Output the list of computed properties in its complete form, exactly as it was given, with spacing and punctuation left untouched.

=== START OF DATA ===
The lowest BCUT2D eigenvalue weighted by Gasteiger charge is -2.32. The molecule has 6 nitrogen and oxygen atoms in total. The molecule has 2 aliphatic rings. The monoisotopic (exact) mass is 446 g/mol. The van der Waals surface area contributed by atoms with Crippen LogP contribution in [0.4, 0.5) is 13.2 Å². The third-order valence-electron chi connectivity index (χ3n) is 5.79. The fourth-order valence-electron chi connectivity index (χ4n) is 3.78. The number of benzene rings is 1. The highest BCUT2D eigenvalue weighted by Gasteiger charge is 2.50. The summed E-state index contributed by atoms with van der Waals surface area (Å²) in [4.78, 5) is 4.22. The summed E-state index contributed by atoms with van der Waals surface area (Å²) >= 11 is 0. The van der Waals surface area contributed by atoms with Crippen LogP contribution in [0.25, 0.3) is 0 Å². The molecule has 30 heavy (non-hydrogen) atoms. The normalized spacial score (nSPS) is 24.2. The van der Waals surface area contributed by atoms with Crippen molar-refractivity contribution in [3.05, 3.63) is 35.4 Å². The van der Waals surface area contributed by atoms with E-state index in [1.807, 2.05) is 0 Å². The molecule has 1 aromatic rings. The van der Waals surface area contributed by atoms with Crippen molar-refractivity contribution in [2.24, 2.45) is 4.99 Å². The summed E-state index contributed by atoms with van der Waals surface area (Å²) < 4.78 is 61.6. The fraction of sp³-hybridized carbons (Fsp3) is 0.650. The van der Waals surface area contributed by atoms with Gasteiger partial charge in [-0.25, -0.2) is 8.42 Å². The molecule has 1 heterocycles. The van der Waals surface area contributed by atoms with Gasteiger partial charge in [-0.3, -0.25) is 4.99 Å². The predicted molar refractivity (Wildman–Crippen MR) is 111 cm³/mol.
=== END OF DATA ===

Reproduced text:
The lowest BCUT2D eigenvalue weighted by Gasteiger charge is -2.32. The molecule has 6 nitrogen and oxygen atoms in total. The molecule has 2 aliphatic rings. The monoisotopic (exact) mass is 446 g/mol. The van der Waals surface area contributed by atoms with Crippen LogP contribution in [0.4, 0.5) is 13.2 Å². The third-order valence-electron chi connectivity index (χ3n) is 5.79. The fourth-order valence-electron chi connectivity index (χ4n) is 3.78. The number of benzene rings is 1. The highest BCUT2D eigenvalue weighted by Gasteiger charge is 2.50. The summed E-state index contributed by atoms with van der Waals surface area (Å²) in [4.78, 5) is 4.22. The summed E-state index contributed by atoms with van der Waals surface area (Å²) >= 11 is 0. The van der Waals surface area contributed by atoms with Crippen LogP contribution in [0.25, 0.3) is 0 Å². The molecule has 30 heavy (non-hydrogen) atoms. The normalized spacial score (nSPS) is 24.2. The van der Waals surface area contributed by atoms with Crippen molar-refractivity contribution in [3.05, 3.63) is 35.4 Å². The van der Waals surface area contributed by atoms with E-state index in [1.807, 2.05) is 0 Å². The molecule has 1 aromatic rings. The van der Waals surface area contributed by atoms with Crippen molar-refractivity contribution in [2.24, 2.45) is 4.99 Å². The summed E-state index contributed by atoms with van der Waals surface area (Å²) < 4.78 is 61.6. The fraction of sp³-hybridized carbons (Fsp3) is 0.650. The van der Waals surface area contributed by atoms with Gasteiger partial charge in [-0.25, -0.2) is 8.42 Å². The molecule has 1 heterocycles. The van der Waals surface area contributed by atoms with Gasteiger partial charge in [-0.3, -0.25) is 4.99 Å². The predicted molar refractivity (Wildman–Crippen MR) is 111 cm³/mol.